Archive for the Movie reviews – 1980s Category

Airplane! (1980)

Posted in Movie reviews - 1980s, Movies with tags , , , , , , on May 4, 2012 by They call me "Mephy"

Airplane! (1980)


Promotional movie poster


Folks, this marks the last entry for Journalism class of my high school senior year. However, this is not the last entry of the blog! More will come as promised: weekly updates. If something gets in the way, an entry will be made up for later on (most likely the week after).

One of the first parody films of the time, it parodies at disaster movies, mainly the film Zero Hour (1957)’s plot. It’s no wonder this is still a classic for parody films!

The plot is about an ex-fighter pilot and taxi driver named Ted Striker (Robert Hays) who pursues his lover, Elaine Dickinson (Julie Hagerty) in hopes of convincing her to stay with him; she plans to move to Chicago and start anew because he lives in the past and can’t move on from his traumatic experience on a mission in some war (not even the stock footage of avian dogfights helped identify it). He follows her onto the trans-American flight she works as an air hostess on, headed for Chicago. The passengers on the plane include: A girl whose on her way to have heart transplant, Dr. Barry Rumack (played by the late Leslie Nielsen, known for his lead role in the Naked Gun series), two jive-talkers, and others. Things go smooth until after the in-flight meal of choice between steak and fish; the people who ate fish succumb to becoming very ill due to food poisoning, which included the navigator, co-pilot Roger Murdock (Kareem Abdul-Jabbar) and Captain Clarence Oveur (Peter Graves). Flying without a pilot on board (besides an inflatable pilot named Otto “piloting” the plane) and with the aid of tower supervisor, Steve McCroskey (Lloyd Bridges, father of Jeff Bridges) and Rex Kramer (Robert Stack), who has a bad history with Ted during the war; Ted must battle his post-traumatic disorder and save the people on board.

Well-timed humor, irrelevant or not to the story, makes this a laugh-a-minute film. Some of the humor is understandably dated (jive talk with captions…see if anyone even does jive talk anymore…) and others are borderline dodgy (mild topless nudity and drug usage). This would later be followed by a less-successful sequel and have its format copied by numerous people which spawned the Scary Movies series, Not Another [genre] Movie series, and other parodies poking fun at cliches in each genre. Taste may vary between people but for this blogger, this film is not bad and likable for its pacing between scenes (doesn’t milk it dry until it becomes unfunny) and for putting together the wrong cliches in the wrong situation, which ensues hilarity and chaos. Why not give this a watch?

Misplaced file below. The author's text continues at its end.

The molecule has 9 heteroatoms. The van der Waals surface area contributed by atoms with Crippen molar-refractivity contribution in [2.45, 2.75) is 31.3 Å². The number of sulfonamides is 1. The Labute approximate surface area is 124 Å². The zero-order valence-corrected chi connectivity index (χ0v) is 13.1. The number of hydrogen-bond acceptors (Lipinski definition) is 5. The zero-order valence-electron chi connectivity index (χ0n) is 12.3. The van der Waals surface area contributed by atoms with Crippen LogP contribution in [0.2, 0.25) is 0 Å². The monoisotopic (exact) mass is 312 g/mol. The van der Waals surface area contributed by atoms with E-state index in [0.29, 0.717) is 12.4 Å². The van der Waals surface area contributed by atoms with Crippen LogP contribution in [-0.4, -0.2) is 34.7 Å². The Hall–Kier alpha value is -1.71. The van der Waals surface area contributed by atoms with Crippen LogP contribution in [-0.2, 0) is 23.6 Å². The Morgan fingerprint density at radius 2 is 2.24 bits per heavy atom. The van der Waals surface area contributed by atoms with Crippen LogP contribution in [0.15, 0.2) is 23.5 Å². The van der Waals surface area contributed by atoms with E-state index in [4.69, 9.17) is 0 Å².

Who Framed Roger Rabbit (1988) Review

Posted in Movie reviews - 1980s, Movies on March 16, 2012 by They call me "Mephy"

Who Framed Roger Rabbit (1988)

It's the story of a man, a woman, and a rabbit in a triangle of trouble.

Promotional movie poster

This one’s bound to at least emit nostalgia out of your childhood if you grew up staring at the idiot box. This movie is like a cross between Disney, Warner Bros., and Dick Tracy (which will be reviewed next time). Based on a novel by Gary K. Wolf “Who Censored Roger Rabbit?”, the film was directed by Rober Zemeckis (same director of Back to the Future) and was notable for bringing back a fanbase to the golden age of American animation, which brought along the Disney Renaissance era (The Little Mermaid in 1989, until Tarzan in 1999). The film was also one of the final films that Mel Blanc voiced Looney Tune characters before his death in 1989.

It is 1947 in Hollywood, humans and cartoons co-exist together and cartoon shorts are acted in the same manner as a live-action actor does. A toon rabbit named Roger Rabbit (voiced by Charles Fleischer) is supposedly framed for the murder of Marvin Acme , owner of Toontown and Acme Corporation. Eddie Valiant (Bob Hoskin), alcoholic private investigator whose former partner and brother was killed by a toon with a piano to the head, is made a scapegoat to Roger’s motivation to murder Mr. Acme, having previously shown scandalous picture of Mr. Acme and Roger’s seductive and gorgeous wife, Jessica Rabbit, together. He must clear his name (and Roger’s) and figure out who the real killer is, while coping with his own inner demons and a looney cameo of toons (no pun intended), ranging from old-timey Betty Boop to despicable Daffy Duck. Meanwhile, Judge Doom (Christopher Lloyd) is scheming a diabolical plan to change the ways of the town and get rid of the toons.

Kathleen Turner voices the eye-candy (not to mention, ear-candy) character Jessica Rabbit

"I'm not bad...I'm just drawn that way."